I breathed in…and then out… trying to still the beating heart and regain control of my rampant emotions. ‘I’ll just go and get it, then.’ I paddled back to the door and turned. Okay, red-herring time! ‘You know, Gunter, you really need to be more careful, and not leave your stuff lying about the place like under the bed. Could be embarrassing for you.’
‘What are you on about?’ Fahrer’s face turned bright red and his bared teeth appeared whiter and fiercer in contrast. ‘Get back here!’ He pointed at the seat. ‘And don’t you dare call me Gunter! I’m Captain Fahrer to you. You address me as Sir.’
‘Don’t you want your USB—Sir?’
‘Are you saying you took it back to your apartment, without permission?’ He pulled out several slotted drawers, one after another. ‘I left it stuck right here this morning. I was using it then.’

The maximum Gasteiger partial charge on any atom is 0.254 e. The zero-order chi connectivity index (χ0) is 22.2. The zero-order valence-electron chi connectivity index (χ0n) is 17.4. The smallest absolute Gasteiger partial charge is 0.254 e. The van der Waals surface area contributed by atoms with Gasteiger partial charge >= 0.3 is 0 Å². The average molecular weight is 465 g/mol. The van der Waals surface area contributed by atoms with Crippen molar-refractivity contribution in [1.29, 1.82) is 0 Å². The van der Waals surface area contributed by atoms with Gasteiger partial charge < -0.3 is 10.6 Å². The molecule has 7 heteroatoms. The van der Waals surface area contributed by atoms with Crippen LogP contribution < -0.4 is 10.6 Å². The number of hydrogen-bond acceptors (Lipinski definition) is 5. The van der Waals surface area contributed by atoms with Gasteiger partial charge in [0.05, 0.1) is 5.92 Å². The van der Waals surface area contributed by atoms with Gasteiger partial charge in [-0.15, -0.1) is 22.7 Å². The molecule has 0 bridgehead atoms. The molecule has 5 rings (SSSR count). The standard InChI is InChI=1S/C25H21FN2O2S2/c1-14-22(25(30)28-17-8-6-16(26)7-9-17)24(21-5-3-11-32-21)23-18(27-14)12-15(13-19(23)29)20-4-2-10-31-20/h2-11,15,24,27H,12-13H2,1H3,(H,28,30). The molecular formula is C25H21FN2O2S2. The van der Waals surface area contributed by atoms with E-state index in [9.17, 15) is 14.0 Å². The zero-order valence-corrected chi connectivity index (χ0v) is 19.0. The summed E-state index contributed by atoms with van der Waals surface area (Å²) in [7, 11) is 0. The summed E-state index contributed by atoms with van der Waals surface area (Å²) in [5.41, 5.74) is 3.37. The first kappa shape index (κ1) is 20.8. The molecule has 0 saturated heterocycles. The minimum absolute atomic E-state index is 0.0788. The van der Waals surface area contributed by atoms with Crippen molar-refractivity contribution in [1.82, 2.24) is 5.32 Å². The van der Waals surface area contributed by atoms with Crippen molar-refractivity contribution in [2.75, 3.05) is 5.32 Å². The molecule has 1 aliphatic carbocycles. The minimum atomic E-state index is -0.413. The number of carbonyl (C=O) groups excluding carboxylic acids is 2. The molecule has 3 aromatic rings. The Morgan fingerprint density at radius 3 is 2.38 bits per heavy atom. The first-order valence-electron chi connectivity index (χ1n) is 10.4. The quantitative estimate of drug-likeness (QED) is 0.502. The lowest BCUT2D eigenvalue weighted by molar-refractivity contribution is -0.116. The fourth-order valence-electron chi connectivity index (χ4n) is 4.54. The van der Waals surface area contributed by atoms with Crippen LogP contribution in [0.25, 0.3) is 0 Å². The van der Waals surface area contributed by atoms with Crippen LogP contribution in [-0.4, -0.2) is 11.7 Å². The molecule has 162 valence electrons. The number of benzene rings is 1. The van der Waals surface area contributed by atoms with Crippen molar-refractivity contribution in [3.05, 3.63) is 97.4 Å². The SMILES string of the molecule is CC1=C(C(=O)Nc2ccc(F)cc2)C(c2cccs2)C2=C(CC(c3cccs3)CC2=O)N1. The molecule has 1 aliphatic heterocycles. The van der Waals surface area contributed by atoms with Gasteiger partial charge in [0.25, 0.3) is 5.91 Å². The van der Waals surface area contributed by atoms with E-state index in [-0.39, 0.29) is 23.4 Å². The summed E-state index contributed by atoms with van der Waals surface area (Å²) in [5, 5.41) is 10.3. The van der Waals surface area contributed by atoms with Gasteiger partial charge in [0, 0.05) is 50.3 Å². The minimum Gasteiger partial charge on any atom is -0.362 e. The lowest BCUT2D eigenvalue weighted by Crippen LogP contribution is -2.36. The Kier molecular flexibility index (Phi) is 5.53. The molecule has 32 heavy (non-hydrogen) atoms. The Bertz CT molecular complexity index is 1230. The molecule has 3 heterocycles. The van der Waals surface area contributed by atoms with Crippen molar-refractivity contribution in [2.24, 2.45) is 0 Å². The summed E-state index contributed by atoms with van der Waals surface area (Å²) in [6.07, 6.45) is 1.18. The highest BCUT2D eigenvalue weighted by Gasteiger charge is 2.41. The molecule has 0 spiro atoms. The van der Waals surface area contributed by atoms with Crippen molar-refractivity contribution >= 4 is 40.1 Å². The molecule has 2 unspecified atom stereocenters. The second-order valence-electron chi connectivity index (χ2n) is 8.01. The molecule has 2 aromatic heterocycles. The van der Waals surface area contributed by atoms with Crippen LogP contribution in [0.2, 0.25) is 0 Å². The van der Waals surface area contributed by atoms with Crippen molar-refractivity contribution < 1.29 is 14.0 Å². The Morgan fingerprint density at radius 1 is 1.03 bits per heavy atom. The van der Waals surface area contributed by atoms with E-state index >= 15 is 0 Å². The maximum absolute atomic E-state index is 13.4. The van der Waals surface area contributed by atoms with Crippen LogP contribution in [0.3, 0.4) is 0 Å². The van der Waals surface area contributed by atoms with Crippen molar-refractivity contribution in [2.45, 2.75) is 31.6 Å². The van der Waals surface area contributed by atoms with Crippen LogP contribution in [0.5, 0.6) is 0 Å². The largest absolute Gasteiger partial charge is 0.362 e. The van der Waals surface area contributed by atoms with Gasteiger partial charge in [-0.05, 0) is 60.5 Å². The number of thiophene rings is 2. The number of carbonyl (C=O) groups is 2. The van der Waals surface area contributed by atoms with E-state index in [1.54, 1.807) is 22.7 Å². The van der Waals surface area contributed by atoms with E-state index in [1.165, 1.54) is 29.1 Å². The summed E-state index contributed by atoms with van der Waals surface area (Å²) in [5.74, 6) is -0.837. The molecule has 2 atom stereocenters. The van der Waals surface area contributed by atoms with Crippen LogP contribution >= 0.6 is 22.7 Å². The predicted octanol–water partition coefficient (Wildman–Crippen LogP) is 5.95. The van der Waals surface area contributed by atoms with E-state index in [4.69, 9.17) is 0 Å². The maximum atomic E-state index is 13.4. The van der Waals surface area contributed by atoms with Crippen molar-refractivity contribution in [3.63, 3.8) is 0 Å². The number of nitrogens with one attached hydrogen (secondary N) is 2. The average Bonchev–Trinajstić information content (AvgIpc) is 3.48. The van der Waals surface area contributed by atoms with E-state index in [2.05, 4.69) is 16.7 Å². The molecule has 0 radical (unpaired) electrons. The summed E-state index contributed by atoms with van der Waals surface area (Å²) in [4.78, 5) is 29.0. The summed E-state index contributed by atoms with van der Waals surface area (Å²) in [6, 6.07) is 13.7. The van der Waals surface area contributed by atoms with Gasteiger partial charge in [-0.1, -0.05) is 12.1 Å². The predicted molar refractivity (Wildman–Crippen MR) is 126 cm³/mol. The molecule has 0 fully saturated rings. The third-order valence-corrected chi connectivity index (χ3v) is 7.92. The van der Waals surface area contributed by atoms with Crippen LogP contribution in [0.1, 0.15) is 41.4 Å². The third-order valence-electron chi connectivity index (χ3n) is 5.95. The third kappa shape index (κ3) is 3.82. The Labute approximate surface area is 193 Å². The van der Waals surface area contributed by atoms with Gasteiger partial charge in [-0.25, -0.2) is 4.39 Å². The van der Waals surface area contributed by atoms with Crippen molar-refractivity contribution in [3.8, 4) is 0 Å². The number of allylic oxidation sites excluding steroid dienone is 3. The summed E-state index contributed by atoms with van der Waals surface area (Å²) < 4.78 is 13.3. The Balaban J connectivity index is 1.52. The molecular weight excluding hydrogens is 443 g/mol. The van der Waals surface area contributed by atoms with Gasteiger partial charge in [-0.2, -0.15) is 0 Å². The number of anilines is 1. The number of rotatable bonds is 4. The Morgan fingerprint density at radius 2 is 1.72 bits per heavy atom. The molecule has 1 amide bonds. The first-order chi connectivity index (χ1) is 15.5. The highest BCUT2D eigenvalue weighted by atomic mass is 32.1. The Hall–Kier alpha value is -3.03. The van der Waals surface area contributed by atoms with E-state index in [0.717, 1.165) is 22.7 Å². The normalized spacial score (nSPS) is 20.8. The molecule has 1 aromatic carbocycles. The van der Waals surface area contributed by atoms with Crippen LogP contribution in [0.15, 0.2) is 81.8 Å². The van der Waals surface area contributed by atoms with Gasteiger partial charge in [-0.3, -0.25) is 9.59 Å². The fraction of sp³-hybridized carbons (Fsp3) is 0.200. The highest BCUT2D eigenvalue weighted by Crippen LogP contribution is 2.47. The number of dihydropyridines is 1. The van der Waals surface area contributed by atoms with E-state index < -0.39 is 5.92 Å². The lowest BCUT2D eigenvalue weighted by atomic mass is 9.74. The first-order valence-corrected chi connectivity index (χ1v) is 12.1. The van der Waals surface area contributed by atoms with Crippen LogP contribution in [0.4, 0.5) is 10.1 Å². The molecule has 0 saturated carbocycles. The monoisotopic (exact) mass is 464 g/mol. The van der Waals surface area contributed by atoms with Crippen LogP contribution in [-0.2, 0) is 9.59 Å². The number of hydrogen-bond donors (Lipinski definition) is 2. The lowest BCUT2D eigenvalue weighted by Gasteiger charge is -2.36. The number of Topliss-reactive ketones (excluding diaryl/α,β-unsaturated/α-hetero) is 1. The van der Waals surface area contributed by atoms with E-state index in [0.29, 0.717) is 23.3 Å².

‘Oh.’ I drifted back to my seat and hovered above it. ‘I thought you meant the one I found in Strahan. In the cabin.’
‘I told you,’ Fahrer hit the back of my head rest making my stomach lurch. ‘I was using the thing this morning.’
I clutched the arm of my seat and stared at the soft white leather padding. ‘So it…’
‘Well, it wasn’t me!’ Whomp! He made another dent in my seat’s padding. Glad I wasn’t sitting there while I floated around the bridge looking for the missing USB. Fahrer growled. ‘Whoever you were with, it wasn’t me. Not my problem.’
‘Oh, you mean…Yes, Sir, I know it wasn’t you. The man I was with in Strahan, was much nicer.’ My cheeks numbed as blood drained from them, my mind faded with dizziness of shock. ‘So, I’m puzzled how Minna’s report of her first mission ended up under the bed in my holiday apartment back there in Strahan.’